The Greystones has offered a stage to more than its fair share of blues/roots artists since its revival as a community pub and music venue seven years ago.
Yet they don’t come much more distinguished than guitar virtuoso Woody Mann.
The New York-born musician has made his mark around the world and even has his own signature guitar.
His musical grounding combines a formal education in performance and composition with an early unbounded interest in folk and blues, studying guitar with the Rev Gary Davies from the late 60s.
There’s a chance to hear all the influences when Woody Mann appears at the Greystones on Sunday (June 10).
Growing up in a political family, folk music and perfor-mers such as Pete Seeger, Woody Guthrie and Paul Robe-son grabbed his attention.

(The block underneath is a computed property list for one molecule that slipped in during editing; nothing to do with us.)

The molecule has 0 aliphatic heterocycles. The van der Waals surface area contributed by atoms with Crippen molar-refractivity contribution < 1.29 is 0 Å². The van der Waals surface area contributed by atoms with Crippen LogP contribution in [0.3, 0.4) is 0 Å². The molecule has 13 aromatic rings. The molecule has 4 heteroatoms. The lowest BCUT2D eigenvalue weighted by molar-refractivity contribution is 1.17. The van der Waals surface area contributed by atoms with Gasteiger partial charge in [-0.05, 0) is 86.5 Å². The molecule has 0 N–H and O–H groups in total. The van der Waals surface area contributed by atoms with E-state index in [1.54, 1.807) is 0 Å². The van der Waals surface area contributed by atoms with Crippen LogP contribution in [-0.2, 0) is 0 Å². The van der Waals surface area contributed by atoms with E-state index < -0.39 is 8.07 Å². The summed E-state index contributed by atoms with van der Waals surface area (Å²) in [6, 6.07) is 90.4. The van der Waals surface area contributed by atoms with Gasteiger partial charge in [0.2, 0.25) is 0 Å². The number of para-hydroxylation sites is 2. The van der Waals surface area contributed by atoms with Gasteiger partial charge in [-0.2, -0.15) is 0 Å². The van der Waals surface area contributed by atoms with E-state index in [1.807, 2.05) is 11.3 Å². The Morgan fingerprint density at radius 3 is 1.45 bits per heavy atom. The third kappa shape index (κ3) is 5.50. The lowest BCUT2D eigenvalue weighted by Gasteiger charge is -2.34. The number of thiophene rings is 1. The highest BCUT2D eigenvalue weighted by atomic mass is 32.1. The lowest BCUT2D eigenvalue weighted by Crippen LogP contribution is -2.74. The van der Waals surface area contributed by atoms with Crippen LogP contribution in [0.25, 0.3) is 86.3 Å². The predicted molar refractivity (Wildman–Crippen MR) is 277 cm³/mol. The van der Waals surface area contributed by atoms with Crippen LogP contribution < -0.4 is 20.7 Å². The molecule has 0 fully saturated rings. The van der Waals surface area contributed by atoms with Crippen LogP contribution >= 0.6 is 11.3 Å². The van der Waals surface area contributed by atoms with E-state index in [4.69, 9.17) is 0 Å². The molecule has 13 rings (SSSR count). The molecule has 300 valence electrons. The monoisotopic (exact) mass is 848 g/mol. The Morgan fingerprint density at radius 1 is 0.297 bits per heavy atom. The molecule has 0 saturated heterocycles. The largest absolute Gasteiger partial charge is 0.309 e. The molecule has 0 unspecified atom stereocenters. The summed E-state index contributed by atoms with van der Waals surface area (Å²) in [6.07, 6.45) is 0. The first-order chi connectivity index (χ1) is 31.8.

Hearing the likes of Blind Blake, Josh White and Leadbelly introduced him to blues and ragtime.
He found Rev Davies in the phone book, rang him and went to meet him. Lessons followed.
Mann paid tribute years later as the driving force behind The Empire Roots All Stars Band, the feature group for the documentary film Harlem Street Singer, which tells the story of, and celebrates the music of, Davies.
Woody Mann has also performed and recorded with blues masters of the calibre of Son House and Bukka White.
Now his teaching is in demand (and there’s a workshop in Buxton from June 22 to 24).
It’s a return to Sheffield after an appearance with the late Bob Brozman, at the long-lamented Boardwalk.
It promises to be an illuminating and entertaining evening with one of the masters of the acoustic guitar.
n Blues-rock guitarist, singer and songwriter Aynsley Lister is at the Greystones on Thursday, June 14.